Jonathan Diver began his career in retail as a trainee area manager in Quinnsworth in Galway. “As anyone who went through the supermarket trainee role will understand, this was a challenging experience, but I learned a lot from my various roles in Quinnsworth and later Tesco,” he says. “In the late 1990s I went to Sydney for what was to be one year, and subsequently became four, working in several roles with one of the leading furniture retailers there, Freedom Furniture.”
In late 2002, Diver returned to Ireland and joined Statoil Ireland, working in the company-operated business at store and area management level, before moving into the dealer retail channel as business manager in 2007. “This was a very exciting time, as we doubled the size of our dealer business over the following eight years, as well as developing and building the Topaz brand,” he says. “During this time, I also had the role of network development director, acquiring and building new stores, while still driving our dealer business. More recently, I have taken on the role of developing and launching our franchise model, and this is hugely exciting because we are building a new business model for our future.”
A passion for innovation
Diver says that he has been “exceptionally fortunate” to work with “great people, great customers and some great leaders”, not only in Ireland but elsewhere. “From these experiences I have developed a few key principles that I feel really passionate about,” he says. “I learn new things every day of the week, whether it is ideas, ways of working, or new approaches to various challenges. So, to me, retail is an environment that changes all the time as it has to constantly evolve to suit customers’ latest needs and wants. For me, this is what makes retail so exciting, as you never know what is around the corner. I’m also very fortunate to work with some of the best independent retailers in the world, who are true leaders in convenience retail.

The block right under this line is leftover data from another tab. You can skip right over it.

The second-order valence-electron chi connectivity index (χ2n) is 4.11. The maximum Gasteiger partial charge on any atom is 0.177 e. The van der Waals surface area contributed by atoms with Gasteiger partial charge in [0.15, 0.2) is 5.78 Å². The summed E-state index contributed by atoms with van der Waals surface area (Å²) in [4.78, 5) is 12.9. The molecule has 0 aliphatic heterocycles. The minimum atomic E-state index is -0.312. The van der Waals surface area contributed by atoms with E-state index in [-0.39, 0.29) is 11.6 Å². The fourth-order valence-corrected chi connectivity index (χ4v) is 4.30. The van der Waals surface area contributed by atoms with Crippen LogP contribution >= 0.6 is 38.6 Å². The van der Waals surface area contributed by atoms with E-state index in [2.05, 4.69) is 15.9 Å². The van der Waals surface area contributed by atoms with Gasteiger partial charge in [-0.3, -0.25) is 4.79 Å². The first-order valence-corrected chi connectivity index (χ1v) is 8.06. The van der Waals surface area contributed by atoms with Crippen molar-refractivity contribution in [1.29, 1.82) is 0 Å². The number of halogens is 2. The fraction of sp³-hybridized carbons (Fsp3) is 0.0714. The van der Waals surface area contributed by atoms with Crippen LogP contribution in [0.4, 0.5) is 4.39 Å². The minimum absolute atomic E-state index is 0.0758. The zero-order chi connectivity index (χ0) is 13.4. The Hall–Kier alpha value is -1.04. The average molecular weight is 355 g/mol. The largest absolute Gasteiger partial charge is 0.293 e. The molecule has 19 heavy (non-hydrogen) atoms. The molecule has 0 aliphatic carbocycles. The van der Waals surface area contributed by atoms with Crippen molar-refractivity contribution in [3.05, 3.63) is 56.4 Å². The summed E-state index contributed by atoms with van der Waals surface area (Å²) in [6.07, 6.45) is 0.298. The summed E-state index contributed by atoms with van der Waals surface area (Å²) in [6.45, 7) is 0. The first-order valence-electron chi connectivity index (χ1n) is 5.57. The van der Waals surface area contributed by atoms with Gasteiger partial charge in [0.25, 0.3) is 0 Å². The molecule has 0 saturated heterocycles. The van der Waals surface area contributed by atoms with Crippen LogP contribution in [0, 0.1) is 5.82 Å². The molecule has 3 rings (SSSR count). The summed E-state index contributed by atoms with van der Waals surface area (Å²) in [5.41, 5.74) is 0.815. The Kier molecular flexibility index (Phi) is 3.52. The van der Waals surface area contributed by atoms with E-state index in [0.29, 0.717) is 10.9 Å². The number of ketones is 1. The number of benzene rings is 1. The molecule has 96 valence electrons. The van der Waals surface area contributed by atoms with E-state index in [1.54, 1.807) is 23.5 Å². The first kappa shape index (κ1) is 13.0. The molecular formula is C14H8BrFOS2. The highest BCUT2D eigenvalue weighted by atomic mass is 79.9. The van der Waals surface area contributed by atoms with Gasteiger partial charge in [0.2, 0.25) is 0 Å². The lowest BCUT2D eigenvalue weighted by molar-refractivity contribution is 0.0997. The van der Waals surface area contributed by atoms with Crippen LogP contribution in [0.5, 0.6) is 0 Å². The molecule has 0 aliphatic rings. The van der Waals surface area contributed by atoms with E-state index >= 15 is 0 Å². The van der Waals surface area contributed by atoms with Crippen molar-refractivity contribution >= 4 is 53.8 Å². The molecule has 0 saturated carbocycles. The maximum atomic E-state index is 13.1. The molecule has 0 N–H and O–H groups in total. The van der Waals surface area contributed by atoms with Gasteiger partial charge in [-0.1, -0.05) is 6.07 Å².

“Secondly, it is important that we always strive to improve. Those who think they are the best will not be the best for long, and it is important for retailers to keep this front of mind, so as not to become complacent. There are always ways to improve the way in which a business operates, including the offers it provides, and the ways in which it services its customers. I have worked with many who strive to continually improve and it’s something that I try to instil in my teams. Finally, as the country nears full employment, the people that work for us in retail are more important than ever. Attracting, training, developing and retaining our people is one of the key aspects of retail.”
New revenue streams
According to Diver, one of the core aspects of the Circle K strategy is to develop new offerings that complement the fuel offering, whether that involves moving further into the food arena, providing alternative forecourt facilities, or becoming a truly mobile retailer. “It is well documented that margins on petrol and diesel are razor-thin and we have needed to invest heavily in alternative revenue streams,” he says. “We have invested significantly in our ‘Simply Great Coffee’ offer and in food options for our health-conscious customers, as well as in upgraded car washes that incorporate the latest ShineTecs and RainTecs technology.